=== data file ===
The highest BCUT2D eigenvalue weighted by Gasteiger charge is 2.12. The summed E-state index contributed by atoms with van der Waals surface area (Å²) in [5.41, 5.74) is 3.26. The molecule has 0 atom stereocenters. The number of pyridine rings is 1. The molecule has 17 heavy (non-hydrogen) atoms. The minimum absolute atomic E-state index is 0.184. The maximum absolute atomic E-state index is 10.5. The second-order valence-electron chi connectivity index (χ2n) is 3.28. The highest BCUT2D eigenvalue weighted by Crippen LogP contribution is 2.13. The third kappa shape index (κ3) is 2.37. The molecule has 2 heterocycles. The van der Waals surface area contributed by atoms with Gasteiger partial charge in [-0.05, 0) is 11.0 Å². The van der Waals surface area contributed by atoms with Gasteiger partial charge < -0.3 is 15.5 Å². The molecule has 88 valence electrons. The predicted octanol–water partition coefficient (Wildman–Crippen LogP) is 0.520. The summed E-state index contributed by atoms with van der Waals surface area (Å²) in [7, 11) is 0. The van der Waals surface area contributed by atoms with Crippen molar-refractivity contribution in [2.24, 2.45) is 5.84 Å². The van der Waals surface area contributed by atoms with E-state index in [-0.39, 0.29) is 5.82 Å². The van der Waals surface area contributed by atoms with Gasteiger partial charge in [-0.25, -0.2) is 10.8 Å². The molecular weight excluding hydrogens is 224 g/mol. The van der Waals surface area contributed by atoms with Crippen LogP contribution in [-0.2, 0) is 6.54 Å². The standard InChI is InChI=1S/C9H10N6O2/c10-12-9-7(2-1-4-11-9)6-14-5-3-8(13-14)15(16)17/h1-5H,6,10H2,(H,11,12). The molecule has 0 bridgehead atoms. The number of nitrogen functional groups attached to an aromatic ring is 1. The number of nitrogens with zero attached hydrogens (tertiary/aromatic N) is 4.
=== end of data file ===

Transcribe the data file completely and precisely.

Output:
The highest BCUT2D eigenvalue weighted by Gasteiger charge is 2.12. The summed E-state index contributed by atoms with van der Waals surface area (Å²) in [5.41, 5.74) is 3.26. The molecule has 0 atom stereocenters. The number of pyridine rings is 1. The molecule has 17 heavy (non-hydrogen) atoms. The minimum absolute atomic E-state index is 0.184. The maximum absolute atomic E-state index is 10.5. The second-order valence-electron chi connectivity index (χ2n) is 3.28. The highest BCUT2D eigenvalue weighted by Crippen LogP contribution is 2.13. The third kappa shape index (κ3) is 2.37. The molecule has 2 heterocycles. The van der Waals surface area contributed by atoms with Gasteiger partial charge in [-0.05, 0) is 11.0 Å². The van der Waals surface area contributed by atoms with Gasteiger partial charge < -0.3 is 15.5 Å². The molecule has 88 valence electrons. The predicted octanol–water partition coefficient (Wildman–Crippen LogP) is 0.520. The summed E-state index contributed by atoms with van der Waals surface area (Å²) in [7, 11) is 0. The van der Waals surface area contributed by atoms with Crippen molar-refractivity contribution in [2.24, 2.45) is 5.84 Å². The van der Waals surface area contributed by atoms with E-state index in [-0.39, 0.29) is 5.82 Å². The van der Waals surface area contributed by atoms with Gasteiger partial charge in [-0.25, -0.2) is 10.8 Å². The molecular weight excluding hydrogens is 224 g/mol. The van der Waals surface area contributed by atoms with Crippen LogP contribution in [-0.2, 0) is 6.54 Å². The standard InChI is InChI=1S/C9H10N6O2/c10-12-9-7(2-1-4-11-9)6-14-5-3-8(13-14)15(16)17/h1-5H,6,10H2,(H,11,12). The molecule has 0 bridgehead atoms. The number of nitrogen functional groups attached to an aromatic ring is 1. The number of nitrogens with zero attached hydrogens (tertiary/aromatic N) is 4.